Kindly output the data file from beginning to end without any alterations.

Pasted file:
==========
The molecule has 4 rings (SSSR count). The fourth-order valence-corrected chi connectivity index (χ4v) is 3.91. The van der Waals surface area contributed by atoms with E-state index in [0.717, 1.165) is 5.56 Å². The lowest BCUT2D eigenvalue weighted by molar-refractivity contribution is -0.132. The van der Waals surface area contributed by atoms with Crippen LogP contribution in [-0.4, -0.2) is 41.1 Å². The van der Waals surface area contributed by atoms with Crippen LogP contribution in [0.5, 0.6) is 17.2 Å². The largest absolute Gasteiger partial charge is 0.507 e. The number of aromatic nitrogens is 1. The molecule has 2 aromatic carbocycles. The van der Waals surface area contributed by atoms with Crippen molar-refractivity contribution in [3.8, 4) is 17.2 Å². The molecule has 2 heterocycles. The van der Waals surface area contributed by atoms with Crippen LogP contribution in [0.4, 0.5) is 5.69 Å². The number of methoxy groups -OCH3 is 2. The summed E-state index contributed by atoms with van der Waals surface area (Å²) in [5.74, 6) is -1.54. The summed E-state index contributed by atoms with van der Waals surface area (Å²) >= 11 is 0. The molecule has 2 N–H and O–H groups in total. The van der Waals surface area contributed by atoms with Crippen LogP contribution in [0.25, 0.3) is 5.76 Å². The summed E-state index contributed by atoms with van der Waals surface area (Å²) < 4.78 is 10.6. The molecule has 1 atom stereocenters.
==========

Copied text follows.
The molecule has 4 rings (SSSR count). The fourth-order valence-corrected chi connectivity index (χ4v) is 3.91. The van der Waals surface area contributed by atoms with E-state index in [0.717, 1.165) is 5.56 Å². The lowest BCUT2D eigenvalue weighted by molar-refractivity contribution is -0.132. The van der Waals surface area contributed by atoms with Crippen LogP contribution in [-0.4, -0.2) is 41.1 Å². The van der Waals surface area contributed by atoms with Crippen LogP contribution in [0.5, 0.6) is 17.2 Å². The largest absolute Gasteiger partial charge is 0.507 e. The number of aromatic nitrogens is 1. The molecule has 2 aromatic carbocycles. The van der Waals surface area contributed by atoms with Crippen molar-refractivity contribution in [3.8, 4) is 17.2 Å². The molecule has 2 heterocycles. The van der Waals surface area contributed by atoms with Crippen LogP contribution in [0.4, 0.5) is 5.69 Å². The number of methoxy groups -OCH3 is 2. The summed E-state index contributed by atoms with van der Waals surface area (Å²) in [5.74, 6) is -1.54. The summed E-state index contributed by atoms with van der Waals surface area (Å²) >= 11 is 0. The molecule has 2 N–H and O–H groups in total. The van der Waals surface area contributed by atoms with Crippen LogP contribution in [0.25, 0.3) is 5.76 Å². The summed E-state index contributed by atoms with van der Waals surface area (Å²) < 4.78 is 10.6. The molecule has 1 atom stereocenters.